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NEVER MIND: Why do we care how smart animals are? Maybe we shouldn’t

It’s high time we recognize that every species has its own brand of 'smarts'. Each is perfectly adapted to its particular environment and survival needs.

SIGAL SAMUEL: From the 1993 blockbuster Free Willy to the recent Netflix documentary My Octopus Teacher, a core premise of the animal rights movement — that intelligent, autonomous creatures deserve our moral concern — has seeped into pop culture. As we’ve learned more about whale language, the movement to save the whales has grown. As we’ve learned that octopuses are brilliant puzzle-solvers and escape artists, the calls to stop eating them have gotten louder. People are rethinking farm animals like pigs, too; as the evidence mounts that pigs are smarter than human toddlers (they can use tools and play video games!), so do the arguments against eating them.

Groups such as the Nonhuman Rights Project even go to court on behalf of chimpanzees, elephants, and dolphins. They try to win legal rights for their “clients,” and their arguments are primarily based on the animals’ intelligence. For example, in 2013 the group filed a lawsuit on behalf of Hercules and Leo, two chimps used in lab research, arguing that they have the right to be freed from captivity given their “complex cognitive abilities.” The lawsuit failed. Yet it demonstrated the way some in the animal rights movement have used intelligence to make their case.

But using intelligence as our yardstick for determining how much to care about an animal can too easily lead us astray, in large part because we suffer from an anthropocentric bias: We tend to think something counts as intelligence only when it looks like human intelligence. And if we humans use a faulty yardstick, that has broad implications for animals — from our failure to preserve species to decisions about how we farm and eat them.

“There’s a risk that if we talk in terms of ‘these animals are really smart and therefore we should protect them,’ then we risk reinforcing the idea that you need a certain kind of intelligence in order to be worthy of protection,” said Jeff Sebo, a professor of environmental studies and philosophy at New York University. “That might work well for some animals but less well for animals who are intelligent in different ways that we might not notice or appreciate.”

Ever since Aristotle developed the idea of the Scala Naturae, a “Natural Ladder” that classified some animals as higher life forms and others as lower, human beings (at least in the West) have underestimated the cognitive complexity of other species. Take chickens, for example. We’ve assumed they’re unintelligent and depicted them that way — remember the mindless sidekick in Moana and the paranoid bird in Chicken Little? Yet scientists have found that chickens have social lives and maternal instincts and even the ability to do basic math.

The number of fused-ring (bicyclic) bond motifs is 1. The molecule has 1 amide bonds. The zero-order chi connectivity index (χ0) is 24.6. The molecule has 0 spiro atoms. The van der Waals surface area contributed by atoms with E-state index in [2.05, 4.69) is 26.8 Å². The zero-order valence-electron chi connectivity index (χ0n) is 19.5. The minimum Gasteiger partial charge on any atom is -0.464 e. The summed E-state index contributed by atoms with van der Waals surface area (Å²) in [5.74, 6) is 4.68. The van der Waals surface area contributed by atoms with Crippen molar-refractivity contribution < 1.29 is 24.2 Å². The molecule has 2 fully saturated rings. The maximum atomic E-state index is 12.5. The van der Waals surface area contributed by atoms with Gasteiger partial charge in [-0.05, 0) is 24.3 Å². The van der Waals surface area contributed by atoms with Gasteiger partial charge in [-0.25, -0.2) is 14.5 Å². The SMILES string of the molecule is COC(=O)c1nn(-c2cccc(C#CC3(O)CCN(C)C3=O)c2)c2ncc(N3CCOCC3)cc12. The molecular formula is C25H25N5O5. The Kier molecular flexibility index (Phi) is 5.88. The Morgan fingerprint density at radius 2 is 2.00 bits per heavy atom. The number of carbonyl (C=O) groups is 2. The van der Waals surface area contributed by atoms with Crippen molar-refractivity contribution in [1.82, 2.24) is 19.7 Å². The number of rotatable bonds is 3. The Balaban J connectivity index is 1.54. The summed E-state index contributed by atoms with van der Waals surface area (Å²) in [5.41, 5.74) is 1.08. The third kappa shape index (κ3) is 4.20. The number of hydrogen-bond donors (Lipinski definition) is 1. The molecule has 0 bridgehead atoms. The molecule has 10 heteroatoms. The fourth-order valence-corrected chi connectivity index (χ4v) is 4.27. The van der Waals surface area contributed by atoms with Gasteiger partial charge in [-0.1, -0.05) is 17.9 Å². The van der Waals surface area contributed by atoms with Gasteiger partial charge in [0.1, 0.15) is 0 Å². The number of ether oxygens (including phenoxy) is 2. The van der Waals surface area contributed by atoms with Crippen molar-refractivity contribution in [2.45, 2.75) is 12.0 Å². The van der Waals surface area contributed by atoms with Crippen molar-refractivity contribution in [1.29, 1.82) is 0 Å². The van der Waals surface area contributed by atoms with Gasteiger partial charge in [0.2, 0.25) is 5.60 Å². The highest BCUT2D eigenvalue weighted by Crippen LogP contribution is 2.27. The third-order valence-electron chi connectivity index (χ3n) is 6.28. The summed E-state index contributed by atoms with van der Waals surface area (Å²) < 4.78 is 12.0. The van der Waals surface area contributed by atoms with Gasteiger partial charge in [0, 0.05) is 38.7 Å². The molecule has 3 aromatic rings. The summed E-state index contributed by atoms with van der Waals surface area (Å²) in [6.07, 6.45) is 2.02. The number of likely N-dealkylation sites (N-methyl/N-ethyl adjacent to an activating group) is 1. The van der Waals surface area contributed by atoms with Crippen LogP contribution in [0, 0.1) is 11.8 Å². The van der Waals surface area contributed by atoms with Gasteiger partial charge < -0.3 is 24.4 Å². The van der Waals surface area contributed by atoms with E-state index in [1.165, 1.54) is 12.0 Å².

It’s not just chickens. The more scientific research we do, the more we learn that creatures ranging from pigs to honeybees are smarter than we’d thought… The primatologist Frans de Waal argues that it’s high time we recognize that every species has its own brand of smarts. Each is perfectly adapted to its particular environment and survival needs. Squirrels, for example, bury nuts before winter and can remember the location of thousands of hiding places…

Sentience is the ability to have conscious experiences like pleasure and pain. Many philosophers — most famously, Peter Singer — argue that sentience, not intelligence, is the right yardstick for moral value, and this view is at the center of today’s broader animal welfare movement… But as with intelligence, humans constantly underestimate the sentience of other species. For example, many people think of fish as emotionally vacant, though recent experimental studies challenge that view. (It turns out romantic breakups really suck, even for fish)…

It makes sense that there would be no easy answers. We humans are ourselves animals, not static brains in vats. So our moral beliefs about other beings are always shaped by our evolving historical, social, and economic conditions, and by our relationships to those beings… Since we know that people are more likely to want to help animals they believe to be intelligent, it may make sense to keep harping on intelligence for now and hope to keep expanding the circle of moral concern. That might look like asking people to care even more about whales and octopuses and Molly the Mallard today, in the hopes that tomorrow they will take the lives of factory-farmed animals — or bats, for that matter — just as seriously. SOURCE…

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